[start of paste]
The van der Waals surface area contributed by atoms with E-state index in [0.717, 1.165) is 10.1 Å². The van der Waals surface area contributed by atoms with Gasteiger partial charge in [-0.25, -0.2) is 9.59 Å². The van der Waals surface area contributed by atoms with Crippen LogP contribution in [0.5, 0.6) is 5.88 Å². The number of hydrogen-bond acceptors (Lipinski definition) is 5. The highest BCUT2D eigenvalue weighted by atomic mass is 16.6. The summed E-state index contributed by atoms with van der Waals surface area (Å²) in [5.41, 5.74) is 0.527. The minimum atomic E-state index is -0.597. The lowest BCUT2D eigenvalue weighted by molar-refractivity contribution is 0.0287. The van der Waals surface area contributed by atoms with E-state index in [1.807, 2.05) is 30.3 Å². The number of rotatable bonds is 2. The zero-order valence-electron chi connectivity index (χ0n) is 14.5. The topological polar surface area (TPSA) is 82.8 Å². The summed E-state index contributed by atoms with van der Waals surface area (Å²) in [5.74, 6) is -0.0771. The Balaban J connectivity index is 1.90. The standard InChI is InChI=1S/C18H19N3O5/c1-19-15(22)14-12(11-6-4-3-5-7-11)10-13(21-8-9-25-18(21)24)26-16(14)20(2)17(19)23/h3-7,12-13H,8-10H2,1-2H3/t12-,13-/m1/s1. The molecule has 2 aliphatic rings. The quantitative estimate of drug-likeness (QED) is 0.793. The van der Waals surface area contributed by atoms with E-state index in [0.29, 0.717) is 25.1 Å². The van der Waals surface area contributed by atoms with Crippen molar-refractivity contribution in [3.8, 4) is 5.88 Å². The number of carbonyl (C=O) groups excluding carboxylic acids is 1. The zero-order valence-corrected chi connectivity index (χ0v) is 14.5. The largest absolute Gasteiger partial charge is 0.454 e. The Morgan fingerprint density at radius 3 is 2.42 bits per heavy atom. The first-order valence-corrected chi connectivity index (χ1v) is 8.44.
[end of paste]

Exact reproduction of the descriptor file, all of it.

The van der Waals surface area contributed by atoms with E-state index in [0.717, 1.165) is 10.1 Å². The van der Waals surface area contributed by atoms with Gasteiger partial charge in [-0.25, -0.2) is 9.59 Å². The van der Waals surface area contributed by atoms with Crippen LogP contribution in [0.5, 0.6) is 5.88 Å². The number of hydrogen-bond acceptors (Lipinski definition) is 5. The highest BCUT2D eigenvalue weighted by atomic mass is 16.6. The summed E-state index contributed by atoms with van der Waals surface area (Å²) in [5.41, 5.74) is 0.527. The minimum atomic E-state index is -0.597. The lowest BCUT2D eigenvalue weighted by molar-refractivity contribution is 0.0287. The van der Waals surface area contributed by atoms with E-state index in [1.807, 2.05) is 30.3 Å². The number of rotatable bonds is 2. The zero-order valence-electron chi connectivity index (χ0n) is 14.5. The topological polar surface area (TPSA) is 82.8 Å². The summed E-state index contributed by atoms with van der Waals surface area (Å²) in [5.74, 6) is -0.0771. The Balaban J connectivity index is 1.90. The standard InChI is InChI=1S/C18H19N3O5/c1-19-15(22)14-12(11-6-4-3-5-7-11)10-13(21-8-9-25-18(21)24)26-16(14)20(2)17(19)23/h3-7,12-13H,8-10H2,1-2H3/t12-,13-/m1/s1. The molecule has 2 aliphatic rings. The quantitative estimate of drug-likeness (QED) is 0.793. The van der Waals surface area contributed by atoms with E-state index in [0.29, 0.717) is 25.1 Å². The van der Waals surface area contributed by atoms with Crippen molar-refractivity contribution in [3.8, 4) is 5.88 Å². The number of carbonyl (C=O) groups excluding carboxylic acids is 1. The zero-order valence-corrected chi connectivity index (χ0v) is 14.5. The largest absolute Gasteiger partial charge is 0.454 e. The Morgan fingerprint density at radius 3 is 2.42 bits per heavy atom. The first-order valence-corrected chi connectivity index (χ1v) is 8.44.